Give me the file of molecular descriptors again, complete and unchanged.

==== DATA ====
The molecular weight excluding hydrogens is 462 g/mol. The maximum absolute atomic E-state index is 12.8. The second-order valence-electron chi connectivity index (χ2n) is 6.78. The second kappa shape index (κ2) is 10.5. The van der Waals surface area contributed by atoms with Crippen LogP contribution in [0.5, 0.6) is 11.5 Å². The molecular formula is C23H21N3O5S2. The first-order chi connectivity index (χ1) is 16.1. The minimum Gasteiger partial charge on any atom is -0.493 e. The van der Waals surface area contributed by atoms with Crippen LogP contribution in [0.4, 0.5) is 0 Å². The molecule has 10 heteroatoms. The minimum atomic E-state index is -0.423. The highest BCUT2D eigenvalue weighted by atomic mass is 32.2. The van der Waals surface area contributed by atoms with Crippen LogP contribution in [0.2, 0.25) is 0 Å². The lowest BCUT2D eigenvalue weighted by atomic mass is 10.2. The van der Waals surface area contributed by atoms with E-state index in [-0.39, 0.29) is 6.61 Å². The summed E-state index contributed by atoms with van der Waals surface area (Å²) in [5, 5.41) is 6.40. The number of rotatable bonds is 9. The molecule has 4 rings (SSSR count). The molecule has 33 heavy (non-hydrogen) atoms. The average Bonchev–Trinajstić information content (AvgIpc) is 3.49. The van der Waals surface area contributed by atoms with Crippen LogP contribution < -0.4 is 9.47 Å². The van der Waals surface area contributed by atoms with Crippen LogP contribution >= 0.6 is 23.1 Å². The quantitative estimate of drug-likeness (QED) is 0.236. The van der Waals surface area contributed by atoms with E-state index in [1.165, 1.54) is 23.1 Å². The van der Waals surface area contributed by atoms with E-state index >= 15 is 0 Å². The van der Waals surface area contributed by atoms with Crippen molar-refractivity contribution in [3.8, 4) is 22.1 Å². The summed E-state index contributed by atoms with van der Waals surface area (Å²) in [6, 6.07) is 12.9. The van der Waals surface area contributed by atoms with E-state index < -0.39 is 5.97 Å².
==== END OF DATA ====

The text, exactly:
The molecular weight excluding hydrogens is 462 g/mol. The maximum absolute atomic E-state index is 12.8. The second-order valence-electron chi connectivity index (χ2n) is 6.78. The second kappa shape index (κ2) is 10.5. The van der Waals surface area contributed by atoms with Crippen LogP contribution in [0.5, 0.6) is 11.5 Å². The molecular formula is C23H21N3O5S2. The first-order chi connectivity index (χ1) is 16.1. The minimum Gasteiger partial charge on any atom is -0.493 e. The van der Waals surface area contributed by atoms with Crippen LogP contribution in [0.4, 0.5) is 0 Å². The molecule has 10 heteroatoms. The minimum atomic E-state index is -0.423. The highest BCUT2D eigenvalue weighted by atomic mass is 32.2. The van der Waals surface area contributed by atoms with Crippen LogP contribution in [0.2, 0.25) is 0 Å². The lowest BCUT2D eigenvalue weighted by atomic mass is 10.2. The van der Waals surface area contributed by atoms with E-state index in [-0.39, 0.29) is 6.61 Å². The summed E-state index contributed by atoms with van der Waals surface area (Å²) in [5, 5.41) is 6.40. The number of rotatable bonds is 9. The molecule has 4 rings (SSSR count). The molecule has 33 heavy (non-hydrogen) atoms. The average Bonchev–Trinajstić information content (AvgIpc) is 3.49. The van der Waals surface area contributed by atoms with Crippen LogP contribution < -0.4 is 9.47 Å². The van der Waals surface area contributed by atoms with Crippen LogP contribution >= 0.6 is 23.1 Å². The quantitative estimate of drug-likeness (QED) is 0.236. The van der Waals surface area contributed by atoms with E-state index in [1.165, 1.54) is 23.1 Å². The van der Waals surface area contributed by atoms with E-state index >= 15 is 0 Å². The van der Waals surface area contributed by atoms with Crippen molar-refractivity contribution in [3.8, 4) is 22.1 Å². The summed E-state index contributed by atoms with van der Waals surface area (Å²) in [6, 6.07) is 12.9. The van der Waals surface area contributed by atoms with E-state index < -0.39 is 5.97 Å².